Figure 12 shows the variation in loss tangent (tan δ) with temperature at different frequencies of the A6 sample. tan δ exhibits two different trends at low-frequency and high-frequency regimes. The value of tan δ initially increases with increasing temperature between 100 kHz and 1 MHz (high frequencies) and to a maximum value at 333 K. The presence of tan δ peaks in the pattern suggests the existence of relaxation phenomenon in the material, which may be attributed to β-relaxation because of the orientation of the polar groups present in the side group of the polymer. This result is in good agreement with those of previous studies [18, 19]. At lower frequencies, which are between 100 Hz and 1 kHz, tan δ at first shows the decrease in the low-temperature region, which lies in the range of 303–333 K. Thereafter, tan δ shows an almost constant value at high temperatures beyond 333 K.
https://static-content.springer.com/image/art%3A10.1007%2Fs11581-011-0653-0/MediaObjects/11581_2011_653_Fig12_HTML.gif
Fig. 12

Temperature dependence of loss tangent at different frequencies: a 100 Hz, b 1 kHz, c 10 kHz, d 100 kHz, and e 1 MHz for A6

Figure 13 illustrates the variation in loss tangent with temperature at selected frequencies for the B6 sample. At low frequencies (from 100 Hz to 10 kHz), no peaks appeared. However, at frequencies between 100 kHz and 1 MHz, the relaxation spectra exhibit the peaks, and the peaks are observed to shift toward the higher temperature region as the frequency increases. The presence of tan δ peaks in the spectra suggests the existence of relaxation phenomenon of material [18]. At low frequencies, the relaxation spectra of tan δ show an almost constant value within the temperature range investigated.
https://static-content.springer.com/image/art%3A10.1007%2Fs11581-011-0653-0/MediaObjects/11581_2011_653_Fig13_HTML.gif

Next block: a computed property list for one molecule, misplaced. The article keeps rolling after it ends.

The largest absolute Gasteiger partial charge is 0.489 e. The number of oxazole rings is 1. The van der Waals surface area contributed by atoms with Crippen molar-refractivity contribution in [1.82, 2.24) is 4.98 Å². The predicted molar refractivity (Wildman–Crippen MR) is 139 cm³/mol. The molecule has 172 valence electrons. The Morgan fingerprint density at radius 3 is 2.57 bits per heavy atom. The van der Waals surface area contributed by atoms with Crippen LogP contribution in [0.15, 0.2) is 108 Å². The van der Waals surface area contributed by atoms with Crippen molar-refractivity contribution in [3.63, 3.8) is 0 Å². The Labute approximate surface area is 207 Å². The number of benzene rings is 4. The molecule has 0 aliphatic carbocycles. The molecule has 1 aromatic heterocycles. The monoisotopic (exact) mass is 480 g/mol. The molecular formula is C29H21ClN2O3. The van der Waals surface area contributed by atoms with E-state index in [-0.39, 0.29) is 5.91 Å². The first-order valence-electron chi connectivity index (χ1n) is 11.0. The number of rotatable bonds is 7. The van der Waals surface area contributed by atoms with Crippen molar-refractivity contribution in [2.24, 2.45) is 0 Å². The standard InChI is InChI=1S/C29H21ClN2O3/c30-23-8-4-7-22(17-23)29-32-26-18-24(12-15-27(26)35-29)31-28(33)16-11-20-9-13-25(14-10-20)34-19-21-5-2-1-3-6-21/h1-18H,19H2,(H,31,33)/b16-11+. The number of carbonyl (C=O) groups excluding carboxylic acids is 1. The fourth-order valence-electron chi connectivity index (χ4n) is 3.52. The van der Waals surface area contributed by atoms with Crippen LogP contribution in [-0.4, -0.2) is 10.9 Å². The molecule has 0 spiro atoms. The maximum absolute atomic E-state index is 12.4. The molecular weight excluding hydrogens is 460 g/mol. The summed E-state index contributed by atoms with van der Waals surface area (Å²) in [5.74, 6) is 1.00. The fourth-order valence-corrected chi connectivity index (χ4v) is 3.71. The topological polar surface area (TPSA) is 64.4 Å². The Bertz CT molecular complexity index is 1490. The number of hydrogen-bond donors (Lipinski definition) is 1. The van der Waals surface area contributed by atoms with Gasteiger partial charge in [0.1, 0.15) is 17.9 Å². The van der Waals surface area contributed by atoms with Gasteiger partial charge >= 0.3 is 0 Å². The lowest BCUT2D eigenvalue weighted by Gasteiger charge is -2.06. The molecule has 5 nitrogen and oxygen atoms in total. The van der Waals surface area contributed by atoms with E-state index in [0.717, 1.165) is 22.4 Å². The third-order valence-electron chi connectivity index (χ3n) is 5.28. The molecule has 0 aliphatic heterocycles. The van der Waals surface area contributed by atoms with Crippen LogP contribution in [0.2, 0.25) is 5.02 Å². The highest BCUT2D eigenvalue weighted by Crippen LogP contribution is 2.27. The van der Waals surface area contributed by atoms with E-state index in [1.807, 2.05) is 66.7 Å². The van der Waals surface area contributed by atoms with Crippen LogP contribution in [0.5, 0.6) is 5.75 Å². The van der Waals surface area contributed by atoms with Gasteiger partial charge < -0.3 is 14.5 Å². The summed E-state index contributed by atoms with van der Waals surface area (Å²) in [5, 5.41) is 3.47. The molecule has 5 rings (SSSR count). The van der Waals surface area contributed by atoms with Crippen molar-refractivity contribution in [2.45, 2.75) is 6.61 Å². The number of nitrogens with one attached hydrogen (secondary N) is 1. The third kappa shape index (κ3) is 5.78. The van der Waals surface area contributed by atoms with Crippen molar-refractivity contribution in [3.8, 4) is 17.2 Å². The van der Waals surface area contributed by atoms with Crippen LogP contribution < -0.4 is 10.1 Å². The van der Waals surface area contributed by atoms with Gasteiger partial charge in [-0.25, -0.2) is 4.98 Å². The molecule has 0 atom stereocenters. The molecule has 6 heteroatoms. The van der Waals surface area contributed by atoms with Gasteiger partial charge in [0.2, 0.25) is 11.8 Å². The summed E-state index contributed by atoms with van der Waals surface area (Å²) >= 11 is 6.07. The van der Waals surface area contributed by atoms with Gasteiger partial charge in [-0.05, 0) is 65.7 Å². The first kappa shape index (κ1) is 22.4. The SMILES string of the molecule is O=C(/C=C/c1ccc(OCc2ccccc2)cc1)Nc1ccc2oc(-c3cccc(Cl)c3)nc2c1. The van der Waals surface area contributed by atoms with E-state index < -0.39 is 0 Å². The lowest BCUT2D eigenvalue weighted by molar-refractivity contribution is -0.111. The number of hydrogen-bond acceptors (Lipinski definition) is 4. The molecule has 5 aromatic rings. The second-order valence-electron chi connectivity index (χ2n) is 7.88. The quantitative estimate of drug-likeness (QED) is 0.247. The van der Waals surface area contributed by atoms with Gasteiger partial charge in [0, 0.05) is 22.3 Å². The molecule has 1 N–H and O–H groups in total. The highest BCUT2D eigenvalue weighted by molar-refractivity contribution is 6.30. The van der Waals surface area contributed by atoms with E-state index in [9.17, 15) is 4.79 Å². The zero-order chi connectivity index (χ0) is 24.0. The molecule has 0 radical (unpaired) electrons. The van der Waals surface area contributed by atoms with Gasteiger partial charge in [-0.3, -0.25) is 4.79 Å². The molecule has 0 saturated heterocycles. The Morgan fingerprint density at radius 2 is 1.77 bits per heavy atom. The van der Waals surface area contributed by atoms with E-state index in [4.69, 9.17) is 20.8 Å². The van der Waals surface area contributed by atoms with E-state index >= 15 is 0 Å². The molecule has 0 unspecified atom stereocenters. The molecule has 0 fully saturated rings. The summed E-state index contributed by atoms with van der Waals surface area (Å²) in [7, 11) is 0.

Fig. 13

Temperature dependence of loss tangent at different frequencies: a 100 Hz, b 1 kHz, c 10 kHz, d 100 kHz, and e 1 MHz for B6

Conclusion

The frequency and temperature dependence of dielectric behaviour for the highest conducting unplasticized sample—CA-25 wt.% NH4BF4 (A6)—and the highest conducting plasticized sample—CA-25 wt.%–30 wt.% PEG600 (B6)—were studied. The frequency-dependent εr and εi show the presence of electrode polarization phenomena at lower frequencies and decay at higher frequencies. The modulus formalism approaching zero at low frequency and reaching maximum constant value at high frequency supports the conduction phenomena because of the long-range mobility of charge carriers. The behaviour of εr and εi with temperature is typical of polar dielectrics in which the orientation of dipoles is facilitated with the rising temperature, and thereby the permittivity is increased. The complex impedance plots (Zi vs. Zr) support the fact that the increase in temperature causes both Mr and Mi to decrease. The nature of variation in tan δ as a function of frequency and temperature indicates the presence of dielectric relaxation in the material.

Acknowledgment

N.I. Harun would like to thank the Universiti Teknologi MARA for the scholarship (NSF) awarded.

Copyright information

© Springer-Verlag 2011